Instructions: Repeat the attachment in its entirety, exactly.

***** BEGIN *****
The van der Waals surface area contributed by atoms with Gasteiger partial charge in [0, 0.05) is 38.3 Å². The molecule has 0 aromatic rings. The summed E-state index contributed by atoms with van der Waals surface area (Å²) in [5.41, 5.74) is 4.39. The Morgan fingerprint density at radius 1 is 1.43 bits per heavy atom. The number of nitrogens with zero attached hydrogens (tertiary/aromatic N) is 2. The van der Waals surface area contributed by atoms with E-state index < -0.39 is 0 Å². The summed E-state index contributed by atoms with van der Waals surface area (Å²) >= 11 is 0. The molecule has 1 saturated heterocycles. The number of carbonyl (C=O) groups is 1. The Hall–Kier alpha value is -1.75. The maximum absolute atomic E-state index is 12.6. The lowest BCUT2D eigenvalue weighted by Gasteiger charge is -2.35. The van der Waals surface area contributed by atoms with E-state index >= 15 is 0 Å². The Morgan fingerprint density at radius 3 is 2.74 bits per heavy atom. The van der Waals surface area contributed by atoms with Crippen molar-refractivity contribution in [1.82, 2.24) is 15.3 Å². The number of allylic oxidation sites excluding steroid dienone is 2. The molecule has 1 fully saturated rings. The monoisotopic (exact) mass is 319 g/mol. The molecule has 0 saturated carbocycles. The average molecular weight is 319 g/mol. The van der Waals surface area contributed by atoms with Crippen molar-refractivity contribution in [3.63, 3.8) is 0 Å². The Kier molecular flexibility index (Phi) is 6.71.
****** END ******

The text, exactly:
The van der Waals surface area contributed by atoms with Gasteiger partial charge in [0, 0.05) is 38.3 Å². The molecule has 0 aromatic rings. The summed E-state index contributed by atoms with van der Waals surface area (Å²) in [5.41, 5.74) is 4.39. The Morgan fingerprint density at radius 1 is 1.43 bits per heavy atom. The number of nitrogens with zero attached hydrogens (tertiary/aromatic N) is 2. The van der Waals surface area contributed by atoms with E-state index < -0.39 is 0 Å². The summed E-state index contributed by atoms with van der Waals surface area (Å²) >= 11 is 0. The molecule has 1 saturated heterocycles. The number of carbonyl (C=O) groups is 1. The Hall–Kier alpha value is -1.75. The maximum absolute atomic E-state index is 12.6. The lowest BCUT2D eigenvalue weighted by Gasteiger charge is -2.35. The van der Waals surface area contributed by atoms with E-state index >= 15 is 0 Å². The Morgan fingerprint density at radius 3 is 2.74 bits per heavy atom. The van der Waals surface area contributed by atoms with Crippen molar-refractivity contribution in [1.82, 2.24) is 15.3 Å². The number of allylic oxidation sites excluding steroid dienone is 2. The molecule has 1 fully saturated rings. The monoisotopic (exact) mass is 319 g/mol. The molecule has 0 saturated carbocycles. The average molecular weight is 319 g/mol. The van der Waals surface area contributed by atoms with Crippen molar-refractivity contribution in [3.63, 3.8) is 0 Å². The Kier molecular flexibility index (Phi) is 6.71.